The featured article is ‘Understanding the Mind by Measuring the Brain’ by Lisa Feldman Barrett and freely available here.
The paper is divided into 3 main parts:- distinguishing reliability from validity, the elusive nature of error and within-subject dependencies. In distinguishing reliability from validity Barrett examines the underlying principles of measurements – that these measurements are stable across repeated testing and valid – that they test what we want them to test. Barrett argues that just because voxel firing correlates with a psychometric measure it doesn’t mean that the brain region correlates with the psychological construct. The correlation might instead be reliably representing another connection between the two. I will give an example bearing in mind this is my own interpretation. Suppose that the subject reads a question and gives a response. Each time they give that response – say it’s that they have feeling x at that point – there is voxel firing in a region Y (this is a simplification as the analysis would involve a number of transformations). The immediate response might be that region Y codes for feeling X particularly as this is highly correlated across subjects. However it might be that region Y is firing because the subjects are holding a visual image of the question in mind while they are thinking of their response. Thus there is a reliable measure but it doesn’t relate to the construct for which the question was designed. In the second section of the paper on error in measurement, Barrett looks at a number of different concepts starting with an equation – X = T + E where X is the measure, E is the error and T is the ‘true score variance’ which is later refined so that T also includes some further systematic error (another construct whose variance is reliably measured).
Barrett goes on to distinguish different types of reliability and validity and we are able to see that great care and precision must be taken in using these terms. Indeed these concepts present themselves as useful routine tools in the analysis of many types of scientific papers. In looking at construct validity for example, Barrett offers us this useful insight:-
‘In principle, construct validity can only be established by showing that a measurement is associated with an interlocking set of variables (a nomological net) that is dictated by theory; it can never be established with a single validity coefficient‘
Barrett also comments on Vul and colleagues suggestion about a split-half analysis thus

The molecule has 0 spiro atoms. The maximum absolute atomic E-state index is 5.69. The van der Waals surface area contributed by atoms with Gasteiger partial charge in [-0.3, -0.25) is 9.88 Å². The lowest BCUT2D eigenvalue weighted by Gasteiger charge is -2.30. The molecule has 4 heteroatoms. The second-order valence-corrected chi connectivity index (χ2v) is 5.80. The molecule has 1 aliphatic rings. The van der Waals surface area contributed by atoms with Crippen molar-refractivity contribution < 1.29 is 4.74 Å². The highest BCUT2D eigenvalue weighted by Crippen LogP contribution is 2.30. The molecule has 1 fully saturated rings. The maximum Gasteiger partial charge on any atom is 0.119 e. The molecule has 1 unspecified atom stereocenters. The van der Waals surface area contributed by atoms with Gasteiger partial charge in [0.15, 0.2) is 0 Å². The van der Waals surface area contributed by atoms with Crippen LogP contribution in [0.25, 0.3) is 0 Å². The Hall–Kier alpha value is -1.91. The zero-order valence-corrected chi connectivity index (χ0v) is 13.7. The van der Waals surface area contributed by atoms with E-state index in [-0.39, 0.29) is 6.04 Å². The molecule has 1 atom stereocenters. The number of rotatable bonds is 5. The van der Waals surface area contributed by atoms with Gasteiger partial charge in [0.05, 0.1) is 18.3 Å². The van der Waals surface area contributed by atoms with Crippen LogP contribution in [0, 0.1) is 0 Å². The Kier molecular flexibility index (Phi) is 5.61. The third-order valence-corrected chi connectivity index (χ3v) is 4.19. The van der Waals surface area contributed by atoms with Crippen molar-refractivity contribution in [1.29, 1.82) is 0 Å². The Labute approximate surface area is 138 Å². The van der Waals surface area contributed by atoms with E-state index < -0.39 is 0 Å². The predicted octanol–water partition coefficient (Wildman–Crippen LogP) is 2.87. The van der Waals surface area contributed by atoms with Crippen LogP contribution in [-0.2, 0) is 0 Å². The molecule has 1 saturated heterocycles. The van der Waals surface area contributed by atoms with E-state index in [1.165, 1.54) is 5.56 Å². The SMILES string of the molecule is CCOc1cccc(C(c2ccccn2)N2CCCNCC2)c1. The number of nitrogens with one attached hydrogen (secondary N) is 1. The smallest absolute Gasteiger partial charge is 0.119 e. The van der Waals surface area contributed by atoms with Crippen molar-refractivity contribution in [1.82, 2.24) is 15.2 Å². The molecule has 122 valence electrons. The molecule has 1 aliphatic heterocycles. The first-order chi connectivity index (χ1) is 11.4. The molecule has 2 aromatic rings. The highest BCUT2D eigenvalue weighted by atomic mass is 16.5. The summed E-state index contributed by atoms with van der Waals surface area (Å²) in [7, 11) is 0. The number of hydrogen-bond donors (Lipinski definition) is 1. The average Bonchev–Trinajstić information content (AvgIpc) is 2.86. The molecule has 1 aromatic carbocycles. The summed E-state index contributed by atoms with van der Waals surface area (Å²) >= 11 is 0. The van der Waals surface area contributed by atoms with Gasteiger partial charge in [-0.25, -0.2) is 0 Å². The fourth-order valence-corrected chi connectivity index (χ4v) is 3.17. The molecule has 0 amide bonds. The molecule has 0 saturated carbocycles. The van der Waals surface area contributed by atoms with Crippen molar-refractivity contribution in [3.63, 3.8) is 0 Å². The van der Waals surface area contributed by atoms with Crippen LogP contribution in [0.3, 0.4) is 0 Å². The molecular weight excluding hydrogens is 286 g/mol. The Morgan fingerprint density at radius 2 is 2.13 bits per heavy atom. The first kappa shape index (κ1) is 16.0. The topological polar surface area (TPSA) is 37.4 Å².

‘then it is not clear that we can avoid capitalizing on chance by splitting a data set in half, so that half of the data from all participants is used to determine reliability…and the other half of the data can be used to estimate validity…, as Vul et al. suggest‘
Barrett goes on to suggest an example of the sysematic error that can lead to spuriously high correlations. The example invokes the use of binary response sets – i.e. true false responses when it is argued that ‘scores on the two tests would be more highly correlated because they share a response format’. This was a tricky point for me to understand. The best interpretation I have of this is that if the number of responses on a test are decreased then there is less variation in responses possible and thus the variance is reduced which ultimately is a function of the response set i.e. we are measuring the tool to some extent. I may have misinterpreted this.
In the final section, Barrett covers intersubject dependence and essentially says that if we take several measurements from the same person they are going to be interdependent to some extent and makes this quite clear through the example of the neuron being part of the brain from which the phenomenological construct emerges. Thus there is bound to be some relationship between the two. The suggested solution is that this dependence can be modelled statistically.
Barrett’s paper is thought provoking and probably one of the more difficult of Vul et al responses to get to grips with partly because it is dealing with tricky subject matter which veers into almost philosophical explorations of psychological measurement which of course is where some of this discussion needs to take place. Indeed it is perhaps no accident that William Wundt who Barrett writes about earlier in the paper wrote extensively about philosophy in addition to his papers on medicine and psychology. This paper will repay close study not just for the immediate relevance to Vul et al’s paper but also for the wider methodological issues of how to understand human psychological functioning using quantitative analysis. It is tempting lso to question how qualititative methodology can be used in imaging studies.
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